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  • Philip Hunt
  • 09-07-2019

Great author, well researched.

Rivelling narrative giving a blow by blow of operation overlord and battle of Normandy. Great!!

1 of 1 people found this review helpful

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  • Cliff
  • 07-07-2019

excellent modern review

should be read by everybody,gives a correct review of the battles,and shows allies in true light.

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  • JJC
  • 23-06-2019

Excellent title and exemplary narration

A real work of excellence in a subject area where one might have thought there was not much more to say. But it provides some properly thought provoking insights into aspects of the conflict that go against much accepted wisdom. Very glad to have listened to this in this anniversary year and recommend it highly. Very well narrated with only occasional and, happily, generally effective use of regional or national accents - which can sometimes be real clunkers when done badly. Very worthwhile listening

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  • Dropshort2000
  • 21-06-2019

Had the potential to be the best book on Normandy!

James Holland has always struck me has a diligent historian, however Normandy '44 had numerous errors, one of which would make me question the accuracy of other parts of the book.

1. Chapter 13, P196 Holland writes '[...] before attacking and capturing Port-en-Bessin to the east of Omaha Beach. This was where the American Mulberry harbour was due to be created.' No it wasn't it was built at the western end of Omaha Beach at Saint-Laurent-sur-Mer.

2. Chapter 13, P191 at Ponte du Hoc Holland writes ''[...] Colonel Rudder set up his command post by the smashed concrete of the anti-aircraft casement on the western side of the Pointe's cliffs.' It was on the eastern side, the depression though falling into the sea can clearly be seen and compared to historical photographs.

3. Holland also stated that Support Company of an Infantry Battalion was made up of Royal Engineers, that is not correct, assault pioneers make up Support Company and there may have been Royal Engineers attached.

These three mistakes are minor and are probably due to typos in parts.

4. Chapter 12, P176 Holland writes a passage which is more suited to a Hollywood film and makes me question how a historian could believe it, never mind write it. 'Martin led, and had gone ten paces when he trod on a Schu-mine - an anti-personnel mine that, the moment the pressure was released, burst into the air at knee height, spreading shrapnel and buckshot over a wide area. The key was not to release the pressure.' Utter tripe, no mine functions on pressure release, past or present. Some mines have anti-tamper devices that can work on pressure release but that is not what he said. The Schu-mine is classed as a blast mine, which means it explodes. It is not a bounding mine which leaps into the air and explodes like described. The Schu-mine was a small wooded mine with low metal content. The S-Mine or Bouncing Betty functioned as Holland describes and had a 4 second delay one triggered but it was not pressure release. A simple internet search of both these mines shows the layman what was written is rubbish.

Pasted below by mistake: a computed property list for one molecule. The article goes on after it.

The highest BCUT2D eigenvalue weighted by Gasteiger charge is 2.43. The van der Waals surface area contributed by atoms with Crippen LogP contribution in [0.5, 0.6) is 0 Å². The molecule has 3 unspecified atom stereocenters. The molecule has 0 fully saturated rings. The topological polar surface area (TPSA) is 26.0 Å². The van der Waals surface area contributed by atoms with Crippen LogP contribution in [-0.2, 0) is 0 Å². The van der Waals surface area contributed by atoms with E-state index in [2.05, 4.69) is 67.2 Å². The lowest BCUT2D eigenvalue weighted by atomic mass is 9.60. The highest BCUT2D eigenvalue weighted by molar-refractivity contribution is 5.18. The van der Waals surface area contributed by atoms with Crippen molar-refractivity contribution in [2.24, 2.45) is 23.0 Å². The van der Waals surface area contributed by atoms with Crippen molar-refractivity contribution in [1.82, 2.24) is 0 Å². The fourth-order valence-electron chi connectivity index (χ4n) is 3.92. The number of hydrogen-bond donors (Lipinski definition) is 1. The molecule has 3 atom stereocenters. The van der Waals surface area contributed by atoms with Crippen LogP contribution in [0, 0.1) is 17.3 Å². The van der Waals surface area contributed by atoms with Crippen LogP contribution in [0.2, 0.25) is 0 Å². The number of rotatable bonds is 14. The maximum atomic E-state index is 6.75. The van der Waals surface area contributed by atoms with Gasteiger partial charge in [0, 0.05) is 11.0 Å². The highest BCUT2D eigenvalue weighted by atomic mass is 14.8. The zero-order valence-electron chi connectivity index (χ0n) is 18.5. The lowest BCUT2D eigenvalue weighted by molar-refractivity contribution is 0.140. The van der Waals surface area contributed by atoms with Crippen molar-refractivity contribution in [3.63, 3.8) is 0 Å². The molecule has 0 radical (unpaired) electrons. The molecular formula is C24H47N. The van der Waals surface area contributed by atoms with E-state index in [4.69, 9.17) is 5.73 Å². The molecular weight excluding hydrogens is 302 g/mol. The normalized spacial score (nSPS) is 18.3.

Though this may seem a minor point, because it is fundamentally wrong and is like something Hollywood pedal how do we know other facts are correct? If this account was from veteran a check by James Holland would see that the information was incorrect. There are going to be thousands of people who believe this is how a mine functions and it rubbish.

Very disappointing, because I really enjoyed other parts of the book but had this niggle at the back of my mind that he had made it up too. As a story the book is great and will lead the reader through the campaign using individuals as a handrail. As an factual historical account i have my doubts. A check of the text by another historian would have help and made this one of the Normandy Campaign go to books. However this book will be put with the novels on the book shelf and not serious historical works.

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  • Amazon Customer
  • 17-06-2019

OUTSTANDING

clear and precise , yet written so somebody who knows nothing of d day can appreciate some of what happened there , hard to leave alone once started , a real "page turner" of an audiobook .
Narrator was amazingly clear and lent a measured yet knowledgable tone , a pleasure to listen to

1 of 1 people found this review helpful